Certified Registered Nurse Infusion (CRNI) Test Review
The Certified Registered Nurse Infusion certification indicates the nurse has achieved a specialized level of practice in providing infusion therapy to patients. Infusion Nurses work in collaboration with many specialists to appropriately and safely administer intravenous medications to patients suffering from a broad spectrum of illnesses.
In order to take the Certified Registered Nurse Infusion exam, the applicant must be a licensed Registered Nurse. This specialized certification is available to both Bachelor's Degree and 2-year degree RNs. At least 1,600 hours of employment should be completed in the field of Infusion Nursing within the past 2 years.
The Certified Registered Nurse Infusion exam is offered throughout the year at specified testing centers throughout the United States. The fee to take the exam is $285 for members of the Infusion Nurse Society (INS) and $410 for nonmembers. The fee to join the INS and take the exam is $375.
The exam consists of 150 multiple-choice questions that test the RN's knowledge on all aspects of Infusion Nursing. Approximately one-fifth of the exam consists of questions pertaining to the technical aspects of infusion therapy. The remainder of the exam is divided between considerations with administering specific medications, fluid and electrolyte imbalances, infection control, and pharmacology.
The Certified Registered Nurse Infusion certification is valid for 3 years. At the end of that time period, the licensed Registered Nurse has the option of recertifying. At least 1,000 hours of employment in Infusion Nursing is required or the RN can retake the exam to maintain certification. The fee for recertifying is $150 if the minimum hours of employment are acquired. If the RN wishes to retake the exam to recertify, the cost is $435 for INS members and $585 for nonmembers. To join INS and take the recertification exam, the cost is $525.
CRNI Study Guide
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CRNI Practice Questions
1. According to the phlebitis scale, when a streak and/or palpable venous cord begins to form, the phlebitis is classified as which of the following?
a. Grade 1.
b. Grade 2.
c. Grade 3.
d. Grade 4.
2. Which of the following is a normal serum osmolality for an adult patient?
a. 285 mOsm/kg.
c. 300 mOsm/kg.
d. 265 mOsm/kg.
3. A palliative care patient requires intravenous therapy for about 6 to 8 weeks. Which of the following central venous access devices is most commonly used for this duration?
a. Non-tunneled central catheter.
b. Peripherally-inserted central catheter (PICC).
c. Tunneled central catheter.
d. Implantable port.
4. In a patient receiving total parenteral nutrition, which of the following is an indication of essential fatty acid deficiency?
b. Pernicious anemia.
c. Hemolytic anemia.
d. Iron deficiency anemia.
5. A patient develops sudden fever and chills, nausea, diarrhea, vomiting, hypotension, and tachycardia within 6 hours of receiving parenteral fluids. Which of the following is recommended to rule out septicemia related to the central catheter?
a. Culture of parenteral fluids.
b. Cultures of peripheral blood and blood per catheter.
c. Culture of blood per catheter.
d. Culture of IV administration set and fluid container.
1. C: Grade 3. Phlebitis may occur because of irritating medications or IV fluids, injury to the lining of the vein, or infection. The phlebitis scale: Grade 0: Asymptomatic. Grade 1: Redness about site and may complain of pain. Grade 2: Pain as well as redness and/or swelling. Grade 3: Pain and redness as well as streak and/or palpable venous cord. Grade 4: Pain and redness as well as streak and palpable venous cord more than one inch long and/or purulent discharge.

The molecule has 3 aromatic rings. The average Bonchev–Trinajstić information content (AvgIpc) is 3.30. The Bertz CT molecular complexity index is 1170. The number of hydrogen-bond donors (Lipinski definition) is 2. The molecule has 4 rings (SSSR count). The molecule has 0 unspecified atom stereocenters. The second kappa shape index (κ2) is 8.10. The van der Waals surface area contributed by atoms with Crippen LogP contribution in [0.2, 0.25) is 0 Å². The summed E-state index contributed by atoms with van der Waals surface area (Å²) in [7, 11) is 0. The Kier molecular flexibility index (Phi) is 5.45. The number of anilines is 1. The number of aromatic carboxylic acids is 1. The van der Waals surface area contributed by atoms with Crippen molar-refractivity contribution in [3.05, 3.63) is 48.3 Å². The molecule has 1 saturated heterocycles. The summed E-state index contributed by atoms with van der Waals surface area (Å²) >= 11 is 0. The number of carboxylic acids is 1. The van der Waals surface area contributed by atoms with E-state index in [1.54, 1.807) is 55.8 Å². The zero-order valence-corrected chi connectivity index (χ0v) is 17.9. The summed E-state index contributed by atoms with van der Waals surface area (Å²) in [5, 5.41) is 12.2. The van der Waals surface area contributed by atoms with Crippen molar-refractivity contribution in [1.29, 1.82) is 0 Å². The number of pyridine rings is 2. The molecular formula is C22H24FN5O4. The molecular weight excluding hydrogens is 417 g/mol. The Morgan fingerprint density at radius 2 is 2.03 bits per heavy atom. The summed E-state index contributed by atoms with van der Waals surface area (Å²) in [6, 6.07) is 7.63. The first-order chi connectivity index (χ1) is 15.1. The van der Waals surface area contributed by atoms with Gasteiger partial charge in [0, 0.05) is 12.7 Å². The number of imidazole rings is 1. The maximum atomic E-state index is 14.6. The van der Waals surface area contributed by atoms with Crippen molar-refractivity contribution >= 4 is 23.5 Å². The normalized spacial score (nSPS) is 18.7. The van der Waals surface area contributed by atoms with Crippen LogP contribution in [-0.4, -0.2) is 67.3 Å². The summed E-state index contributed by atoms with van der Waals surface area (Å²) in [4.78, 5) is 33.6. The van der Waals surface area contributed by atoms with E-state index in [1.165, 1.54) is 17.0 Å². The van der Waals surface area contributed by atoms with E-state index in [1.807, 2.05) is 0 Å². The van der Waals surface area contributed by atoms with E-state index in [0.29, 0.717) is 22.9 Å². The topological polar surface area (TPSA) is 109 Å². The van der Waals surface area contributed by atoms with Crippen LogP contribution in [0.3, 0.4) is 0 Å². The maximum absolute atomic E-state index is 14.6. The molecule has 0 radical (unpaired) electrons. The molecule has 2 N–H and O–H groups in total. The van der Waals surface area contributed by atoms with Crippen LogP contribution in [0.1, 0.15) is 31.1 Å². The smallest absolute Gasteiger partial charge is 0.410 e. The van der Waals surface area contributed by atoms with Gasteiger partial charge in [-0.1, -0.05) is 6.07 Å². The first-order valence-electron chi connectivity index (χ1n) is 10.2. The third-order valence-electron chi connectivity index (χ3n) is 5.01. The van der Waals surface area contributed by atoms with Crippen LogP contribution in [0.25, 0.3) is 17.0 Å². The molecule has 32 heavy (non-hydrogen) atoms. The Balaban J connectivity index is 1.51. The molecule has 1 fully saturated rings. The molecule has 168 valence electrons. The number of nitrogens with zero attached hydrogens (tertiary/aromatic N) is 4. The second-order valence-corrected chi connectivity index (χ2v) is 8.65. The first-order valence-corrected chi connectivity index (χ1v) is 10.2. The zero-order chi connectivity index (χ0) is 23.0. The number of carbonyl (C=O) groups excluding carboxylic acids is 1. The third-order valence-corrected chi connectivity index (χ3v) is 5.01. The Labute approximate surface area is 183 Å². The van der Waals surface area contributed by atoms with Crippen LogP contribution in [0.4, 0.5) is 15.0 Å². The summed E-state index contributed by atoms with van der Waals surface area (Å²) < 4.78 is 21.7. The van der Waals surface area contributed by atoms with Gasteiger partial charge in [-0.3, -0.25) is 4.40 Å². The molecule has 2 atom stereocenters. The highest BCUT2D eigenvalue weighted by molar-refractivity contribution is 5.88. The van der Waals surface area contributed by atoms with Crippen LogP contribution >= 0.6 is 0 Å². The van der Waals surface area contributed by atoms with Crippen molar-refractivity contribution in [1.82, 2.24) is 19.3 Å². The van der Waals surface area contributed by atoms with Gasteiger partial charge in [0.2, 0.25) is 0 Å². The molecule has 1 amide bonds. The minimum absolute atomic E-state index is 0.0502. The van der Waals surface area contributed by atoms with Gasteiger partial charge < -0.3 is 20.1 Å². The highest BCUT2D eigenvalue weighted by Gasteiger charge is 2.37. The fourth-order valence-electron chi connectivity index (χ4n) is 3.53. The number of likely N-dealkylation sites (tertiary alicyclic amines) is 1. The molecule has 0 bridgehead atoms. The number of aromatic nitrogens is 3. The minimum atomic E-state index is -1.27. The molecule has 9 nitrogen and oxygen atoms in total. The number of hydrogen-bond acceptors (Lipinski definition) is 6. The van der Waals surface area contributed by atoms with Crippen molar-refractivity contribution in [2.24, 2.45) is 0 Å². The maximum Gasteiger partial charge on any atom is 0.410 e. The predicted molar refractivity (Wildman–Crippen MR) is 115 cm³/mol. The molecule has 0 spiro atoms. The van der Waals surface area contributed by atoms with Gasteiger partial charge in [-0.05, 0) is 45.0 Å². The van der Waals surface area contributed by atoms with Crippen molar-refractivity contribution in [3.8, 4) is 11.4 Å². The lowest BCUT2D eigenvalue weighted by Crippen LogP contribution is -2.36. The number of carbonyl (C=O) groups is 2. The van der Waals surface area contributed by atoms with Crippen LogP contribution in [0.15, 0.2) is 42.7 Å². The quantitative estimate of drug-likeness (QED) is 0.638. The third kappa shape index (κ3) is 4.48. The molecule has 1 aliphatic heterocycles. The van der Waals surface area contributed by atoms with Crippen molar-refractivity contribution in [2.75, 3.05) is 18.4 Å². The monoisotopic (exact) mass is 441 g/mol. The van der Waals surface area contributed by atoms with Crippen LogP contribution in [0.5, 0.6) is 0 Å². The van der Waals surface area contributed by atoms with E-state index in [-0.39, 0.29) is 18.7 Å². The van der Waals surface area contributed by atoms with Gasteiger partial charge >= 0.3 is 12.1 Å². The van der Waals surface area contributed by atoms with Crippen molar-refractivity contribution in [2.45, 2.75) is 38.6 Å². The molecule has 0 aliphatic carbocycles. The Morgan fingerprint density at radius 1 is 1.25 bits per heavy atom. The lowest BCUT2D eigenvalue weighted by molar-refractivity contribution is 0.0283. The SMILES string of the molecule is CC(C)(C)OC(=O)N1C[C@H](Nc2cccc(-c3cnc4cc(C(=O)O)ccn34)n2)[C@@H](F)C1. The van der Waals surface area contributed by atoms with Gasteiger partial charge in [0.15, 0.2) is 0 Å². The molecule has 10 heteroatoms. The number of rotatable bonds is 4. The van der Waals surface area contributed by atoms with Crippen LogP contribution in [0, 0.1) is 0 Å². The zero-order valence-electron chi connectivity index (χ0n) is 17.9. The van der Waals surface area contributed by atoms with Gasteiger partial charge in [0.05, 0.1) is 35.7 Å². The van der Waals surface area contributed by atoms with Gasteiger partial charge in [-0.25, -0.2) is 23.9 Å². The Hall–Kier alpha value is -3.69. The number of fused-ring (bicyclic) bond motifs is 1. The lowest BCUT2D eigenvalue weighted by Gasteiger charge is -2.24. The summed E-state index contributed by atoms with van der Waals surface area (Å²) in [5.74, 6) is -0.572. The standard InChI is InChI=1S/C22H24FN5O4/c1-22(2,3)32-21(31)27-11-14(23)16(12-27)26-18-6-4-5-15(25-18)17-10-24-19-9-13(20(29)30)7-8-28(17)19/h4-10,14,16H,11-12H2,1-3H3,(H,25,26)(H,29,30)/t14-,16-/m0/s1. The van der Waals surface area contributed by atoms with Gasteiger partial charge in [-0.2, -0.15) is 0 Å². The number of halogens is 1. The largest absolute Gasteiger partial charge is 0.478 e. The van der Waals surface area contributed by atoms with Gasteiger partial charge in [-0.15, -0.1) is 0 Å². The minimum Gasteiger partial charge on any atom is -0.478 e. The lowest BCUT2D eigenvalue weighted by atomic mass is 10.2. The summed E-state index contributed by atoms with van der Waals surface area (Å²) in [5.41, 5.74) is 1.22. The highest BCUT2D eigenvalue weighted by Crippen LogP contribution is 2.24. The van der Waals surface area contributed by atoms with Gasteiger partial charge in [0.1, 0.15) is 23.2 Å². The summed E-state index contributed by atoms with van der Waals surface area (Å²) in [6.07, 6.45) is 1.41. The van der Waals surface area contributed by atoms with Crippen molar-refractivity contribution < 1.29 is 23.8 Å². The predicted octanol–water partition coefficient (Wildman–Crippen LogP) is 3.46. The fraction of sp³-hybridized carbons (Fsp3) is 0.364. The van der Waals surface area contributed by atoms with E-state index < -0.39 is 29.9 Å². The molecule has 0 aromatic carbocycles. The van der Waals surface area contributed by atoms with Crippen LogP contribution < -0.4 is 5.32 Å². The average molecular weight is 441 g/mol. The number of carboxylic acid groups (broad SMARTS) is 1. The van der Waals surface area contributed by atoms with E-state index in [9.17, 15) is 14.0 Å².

2. A: A normal serum osmolality for an adult patient is 285 mOsm/kg (normal range 275 to 295 mOsm/kg). Hypo-osmolality occurs with values <275 mOsm/kg (critical value 265 mOsm/g) and hyper-osmolality with values above 295 mOsm/kg (critical value 320 mOsm/kg). When sodium levels increase or fluid levels decrease, osmolality increases. Corticosteroid and mannitol may increase serum osmolality while carbamazepine, hydrochlorothiazide, and chlorpromazine may decrease levels. Respiratory arrest may result from levels of 360 mOsm/kg. Death may occur with levels >420 mOsm/g.
3. B: Peripherally-inserted central catheters (PICCs) are frequently used for intravenous infusions over several days or months (intermediate-term). PICC lines are used for chemotherapy and are inserted in one of the arms, usually below the elbow. Non-tunneled central catheters are used for short-term therapy, usually under 6 weeks. Tunneled central catheters are inserted when patients require long-term intravenous therapy as they may stay in place for many years. Implantable ports are also used primarily for long-term IV therapy. Once implanted, the ports require little care and are easily accessed.
4. C: Hemolytic anemia, thrombocytopenia and liver dysfunction are indications of essential fatty acid deficiency. Other indications may include dermatitis and slowed healing. Patients should receive a minimum fatty acid intake of 2 to 4% of daily calories, but most patients receive 10 to 40%. Fatty acids should not exceed 60% of daily calories. Increased fatty acids (9 kcal/g) allow a decrease in glucose (3.4 kcal/g) and decrease incidence of hyperglycemia.
5. B: While cultures should be done of the parenteral fluid as well as the administration set and fluid container, the method to determine if the infection is catheter-related is to culture both peripheral blood and blood drawn per the catheter to determine if the concentration of organisms is higher from blood drawn from the catheter. If catheter-related, concentration of organisms is usually five to ten times higher from the catheter-related sample than the peripheral sample.
Last Updated: 12/29/2017